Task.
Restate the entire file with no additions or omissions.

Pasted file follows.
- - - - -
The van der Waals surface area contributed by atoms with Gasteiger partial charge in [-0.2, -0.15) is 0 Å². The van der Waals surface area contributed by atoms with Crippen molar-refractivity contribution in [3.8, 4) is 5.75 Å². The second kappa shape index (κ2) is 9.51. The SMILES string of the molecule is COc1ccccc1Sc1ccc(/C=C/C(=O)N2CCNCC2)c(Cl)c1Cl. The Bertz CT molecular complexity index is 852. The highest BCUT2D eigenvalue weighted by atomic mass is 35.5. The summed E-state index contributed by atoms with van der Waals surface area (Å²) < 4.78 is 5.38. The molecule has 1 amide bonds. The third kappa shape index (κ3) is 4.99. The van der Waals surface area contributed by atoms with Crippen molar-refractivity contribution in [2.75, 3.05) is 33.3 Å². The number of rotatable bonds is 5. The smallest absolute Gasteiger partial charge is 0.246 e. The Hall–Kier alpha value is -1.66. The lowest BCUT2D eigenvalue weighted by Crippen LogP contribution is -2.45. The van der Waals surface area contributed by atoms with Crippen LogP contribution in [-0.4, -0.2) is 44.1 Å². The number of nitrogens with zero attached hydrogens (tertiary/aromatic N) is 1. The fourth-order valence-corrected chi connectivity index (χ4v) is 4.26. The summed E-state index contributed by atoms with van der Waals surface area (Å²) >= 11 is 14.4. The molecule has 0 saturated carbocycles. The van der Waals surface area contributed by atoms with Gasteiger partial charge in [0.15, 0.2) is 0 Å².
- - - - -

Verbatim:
The van der Waals surface area contributed by atoms with Gasteiger partial charge in [-0.2, -0.15) is 0 Å². The van der Waals surface area contributed by atoms with Crippen molar-refractivity contribution in [3.8, 4) is 5.75 Å². The second kappa shape index (κ2) is 9.51. The SMILES string of the molecule is COc1ccccc1Sc1ccc(/C=C/C(=O)N2CCNCC2)c(Cl)c1Cl. The Bertz CT molecular complexity index is 852. The highest BCUT2D eigenvalue weighted by atomic mass is 35.5. The summed E-state index contributed by atoms with van der Waals surface area (Å²) < 4.78 is 5.38. The molecule has 1 amide bonds. The third kappa shape index (κ3) is 4.99. The van der Waals surface area contributed by atoms with Crippen molar-refractivity contribution in [2.75, 3.05) is 33.3 Å². The number of rotatable bonds is 5. The smallest absolute Gasteiger partial charge is 0.246 e. The Hall–Kier alpha value is -1.66. The lowest BCUT2D eigenvalue weighted by Crippen LogP contribution is -2.45. The van der Waals surface area contributed by atoms with Crippen LogP contribution in [-0.4, -0.2) is 44.1 Å². The number of nitrogens with zero attached hydrogens (tertiary/aromatic N) is 1. The fourth-order valence-corrected chi connectivity index (χ4v) is 4.26. The summed E-state index contributed by atoms with van der Waals surface area (Å²) >= 11 is 14.4. The molecule has 0 saturated carbocycles. The van der Waals surface area contributed by atoms with Gasteiger partial charge in [0.15, 0.2) is 0 Å².